Mixing scales of justice and songs of praise

Mixing scales of justice and songs of praise January 4, 2013

Strange, strange, strange — like something out of a John Grisham novel.

That was my first reaction to an Associated Press news story about a Tennessee jury accused of singing, praying and reading Bible verses during deliberations:

KNOXVILLE, Tenn. (AP) — The attorney for a man sentenced to death for the torture slayings of a young Knoxville couple says the jury spent the majority of its sentencing deliberations singing worship songs and reading Bible verses rather than discussing the case.

A motion filed on behalf of Lemaricus Davidson was recently unsealed along with pages of handwritten hymns and praise songs used by jurors during Davidson’s 2009 trial. His attorney says the impromptu worship service violated Davidson’s rights to a fair trial, due process and impartial jury.

The AP story is a rewrite of a longer report that first appeared in the Knoxville News Sentinel.

Both pieces impressed me as woefully short on specific details concerning the jury’s alleged infractions. For example, I want to know the specific songs they sang. Did they fancy “Rock of Ages?” Or did they lean more toward “Jesus Freak?” Similarly, I want to know the specific Bible verses they read. Concerning the Scriptures, the original Knoxville newspaper report notes:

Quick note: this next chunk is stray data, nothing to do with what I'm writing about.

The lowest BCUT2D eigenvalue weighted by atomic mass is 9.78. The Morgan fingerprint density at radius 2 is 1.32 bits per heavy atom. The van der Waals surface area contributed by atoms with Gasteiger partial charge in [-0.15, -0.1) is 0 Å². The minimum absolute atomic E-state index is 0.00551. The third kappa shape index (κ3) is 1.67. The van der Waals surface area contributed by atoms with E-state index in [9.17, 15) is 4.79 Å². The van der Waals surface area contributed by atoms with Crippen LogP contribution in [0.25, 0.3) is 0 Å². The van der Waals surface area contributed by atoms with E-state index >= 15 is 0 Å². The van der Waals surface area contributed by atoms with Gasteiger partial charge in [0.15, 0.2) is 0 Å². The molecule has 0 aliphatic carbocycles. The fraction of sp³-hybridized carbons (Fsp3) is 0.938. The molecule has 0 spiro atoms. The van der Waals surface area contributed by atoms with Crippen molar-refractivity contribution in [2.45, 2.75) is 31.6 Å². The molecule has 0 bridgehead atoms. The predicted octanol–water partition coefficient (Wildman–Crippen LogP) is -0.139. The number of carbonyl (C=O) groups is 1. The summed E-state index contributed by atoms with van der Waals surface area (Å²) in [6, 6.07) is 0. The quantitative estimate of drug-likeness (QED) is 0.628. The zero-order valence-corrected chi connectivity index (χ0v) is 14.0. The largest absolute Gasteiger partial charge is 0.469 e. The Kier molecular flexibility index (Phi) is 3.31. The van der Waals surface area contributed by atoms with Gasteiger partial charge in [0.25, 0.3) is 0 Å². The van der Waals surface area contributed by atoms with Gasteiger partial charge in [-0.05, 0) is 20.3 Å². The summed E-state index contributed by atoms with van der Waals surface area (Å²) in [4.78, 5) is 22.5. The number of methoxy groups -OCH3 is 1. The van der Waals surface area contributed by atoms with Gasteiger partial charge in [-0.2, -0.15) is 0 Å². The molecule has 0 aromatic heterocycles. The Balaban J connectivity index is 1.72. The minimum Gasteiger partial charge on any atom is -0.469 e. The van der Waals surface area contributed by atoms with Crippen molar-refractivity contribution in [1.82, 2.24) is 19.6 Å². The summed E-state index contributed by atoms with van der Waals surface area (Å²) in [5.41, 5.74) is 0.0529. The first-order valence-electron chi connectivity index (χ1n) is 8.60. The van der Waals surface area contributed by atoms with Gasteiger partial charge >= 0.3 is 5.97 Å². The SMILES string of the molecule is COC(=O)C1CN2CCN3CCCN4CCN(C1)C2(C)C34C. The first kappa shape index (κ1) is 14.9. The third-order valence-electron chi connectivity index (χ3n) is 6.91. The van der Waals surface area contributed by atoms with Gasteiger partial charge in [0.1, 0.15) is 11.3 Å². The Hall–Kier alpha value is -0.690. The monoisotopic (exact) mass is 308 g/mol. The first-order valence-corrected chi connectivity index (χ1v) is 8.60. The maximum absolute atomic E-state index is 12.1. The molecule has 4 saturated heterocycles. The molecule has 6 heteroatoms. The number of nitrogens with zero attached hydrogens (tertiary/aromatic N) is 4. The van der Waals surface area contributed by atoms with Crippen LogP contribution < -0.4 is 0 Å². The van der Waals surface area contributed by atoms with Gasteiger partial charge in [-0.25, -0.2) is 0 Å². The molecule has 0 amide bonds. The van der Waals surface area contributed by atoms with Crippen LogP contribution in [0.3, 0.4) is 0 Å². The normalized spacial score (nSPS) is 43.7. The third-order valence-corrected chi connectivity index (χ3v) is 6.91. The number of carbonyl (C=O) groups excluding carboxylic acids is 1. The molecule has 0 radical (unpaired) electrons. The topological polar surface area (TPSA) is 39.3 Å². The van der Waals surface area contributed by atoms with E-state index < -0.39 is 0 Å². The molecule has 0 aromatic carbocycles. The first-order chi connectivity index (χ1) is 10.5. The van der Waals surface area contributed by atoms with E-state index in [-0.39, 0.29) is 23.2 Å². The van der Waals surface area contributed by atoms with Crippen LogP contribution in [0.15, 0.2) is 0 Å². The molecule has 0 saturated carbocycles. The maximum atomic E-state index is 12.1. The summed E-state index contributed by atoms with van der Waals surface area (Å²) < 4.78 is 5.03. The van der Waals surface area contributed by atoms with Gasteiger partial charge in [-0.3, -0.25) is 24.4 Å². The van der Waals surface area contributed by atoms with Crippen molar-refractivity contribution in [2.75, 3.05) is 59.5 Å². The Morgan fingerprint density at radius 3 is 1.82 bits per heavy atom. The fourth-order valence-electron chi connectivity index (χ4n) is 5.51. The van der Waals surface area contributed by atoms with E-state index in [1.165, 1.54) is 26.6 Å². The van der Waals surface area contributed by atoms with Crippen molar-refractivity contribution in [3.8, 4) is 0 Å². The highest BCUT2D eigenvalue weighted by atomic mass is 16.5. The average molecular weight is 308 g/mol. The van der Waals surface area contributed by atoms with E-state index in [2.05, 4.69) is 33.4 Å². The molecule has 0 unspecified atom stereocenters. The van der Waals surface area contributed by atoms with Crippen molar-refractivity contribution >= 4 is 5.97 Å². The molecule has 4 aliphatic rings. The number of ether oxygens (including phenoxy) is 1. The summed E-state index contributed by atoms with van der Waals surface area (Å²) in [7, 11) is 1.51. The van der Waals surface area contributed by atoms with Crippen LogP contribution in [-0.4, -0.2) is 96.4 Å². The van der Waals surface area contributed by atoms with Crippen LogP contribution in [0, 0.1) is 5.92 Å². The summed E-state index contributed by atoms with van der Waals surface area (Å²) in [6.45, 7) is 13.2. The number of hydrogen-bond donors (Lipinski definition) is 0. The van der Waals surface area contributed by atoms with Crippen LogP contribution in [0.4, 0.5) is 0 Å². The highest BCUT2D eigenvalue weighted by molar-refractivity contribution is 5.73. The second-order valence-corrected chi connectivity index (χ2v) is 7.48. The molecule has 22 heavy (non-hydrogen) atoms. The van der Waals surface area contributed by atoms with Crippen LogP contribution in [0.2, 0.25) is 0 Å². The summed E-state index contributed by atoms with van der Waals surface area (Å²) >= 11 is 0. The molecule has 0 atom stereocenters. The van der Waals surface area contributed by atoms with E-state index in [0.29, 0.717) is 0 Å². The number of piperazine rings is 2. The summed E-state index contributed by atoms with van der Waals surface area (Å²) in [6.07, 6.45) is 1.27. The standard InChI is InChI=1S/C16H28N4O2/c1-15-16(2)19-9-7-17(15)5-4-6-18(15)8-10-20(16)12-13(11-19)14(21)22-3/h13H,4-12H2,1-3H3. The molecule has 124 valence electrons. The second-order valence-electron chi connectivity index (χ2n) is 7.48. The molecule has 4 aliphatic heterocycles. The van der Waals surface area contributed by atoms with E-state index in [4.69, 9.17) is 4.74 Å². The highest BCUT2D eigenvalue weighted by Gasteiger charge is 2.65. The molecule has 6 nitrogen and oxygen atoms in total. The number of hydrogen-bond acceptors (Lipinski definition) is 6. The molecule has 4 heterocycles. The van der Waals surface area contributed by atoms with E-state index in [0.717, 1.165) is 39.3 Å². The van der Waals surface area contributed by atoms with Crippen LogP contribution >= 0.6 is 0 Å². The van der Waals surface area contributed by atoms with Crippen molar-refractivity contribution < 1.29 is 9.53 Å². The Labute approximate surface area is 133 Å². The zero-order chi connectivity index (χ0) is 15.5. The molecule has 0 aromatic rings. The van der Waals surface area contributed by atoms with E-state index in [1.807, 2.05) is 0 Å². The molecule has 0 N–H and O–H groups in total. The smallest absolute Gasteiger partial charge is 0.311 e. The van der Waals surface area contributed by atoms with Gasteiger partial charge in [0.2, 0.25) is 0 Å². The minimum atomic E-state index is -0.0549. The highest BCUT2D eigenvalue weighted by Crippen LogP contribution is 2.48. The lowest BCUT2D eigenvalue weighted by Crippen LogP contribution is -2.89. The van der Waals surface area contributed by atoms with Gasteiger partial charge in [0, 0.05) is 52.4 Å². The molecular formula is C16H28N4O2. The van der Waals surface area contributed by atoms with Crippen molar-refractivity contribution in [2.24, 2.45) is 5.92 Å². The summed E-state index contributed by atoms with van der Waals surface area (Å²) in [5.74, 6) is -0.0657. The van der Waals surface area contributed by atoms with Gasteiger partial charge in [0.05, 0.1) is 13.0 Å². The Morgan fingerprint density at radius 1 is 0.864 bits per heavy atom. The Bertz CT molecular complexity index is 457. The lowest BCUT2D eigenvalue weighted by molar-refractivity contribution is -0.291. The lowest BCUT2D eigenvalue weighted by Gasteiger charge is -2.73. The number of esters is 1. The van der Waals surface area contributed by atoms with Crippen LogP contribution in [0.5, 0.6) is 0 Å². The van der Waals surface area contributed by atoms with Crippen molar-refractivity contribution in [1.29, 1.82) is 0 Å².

The motion is based on a signed affidavit from a bailiff who served during Davidson’s 2009 trial. The affidavit included handwritten notes that said the praise service happened before deliberation, but does not specify a timeline or location of the service. It does show the jury members used copies of hymns while one member led the others in song while playing guitar. Another juror read a Bible verse — Psalm 90, verse 12 — according to the handwritten notes.

The King James Version of that verse says:

So teach us to number our days, that we may apply our hearts unto wisdom.

I’m assuming that the reported details are vague because the court records themselves are vague. Moreover, I’m assuming that the jurors either can’t, or won’t, talk about the case. In other words, the news organizations are reporting what they know, which isn’t a whole lot.

Hopefully, more facts will surface at a hearing on the defense motion set for next week.

Strange, strange, strange.

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18 responses to “Mixing scales of justice and songs of praise”

    • Dumb blogger here — is that an editorial comment or a serious question? 🙂

      If you’re really asking, I suppose a praise service would be a gathering or assembly devoted to praising God, typically including singing, praying and Scripture reading.

      • I’m trying to see how you could construe Julia’s comment as “an editorial comment.” What could she be editorializing? What might she be doing other than “really asking” for an explanation of something unclear or unfamiliar? (This is also a serious question, by the way. I have no idea what buttons her question seems to have pushed, and would like to know.)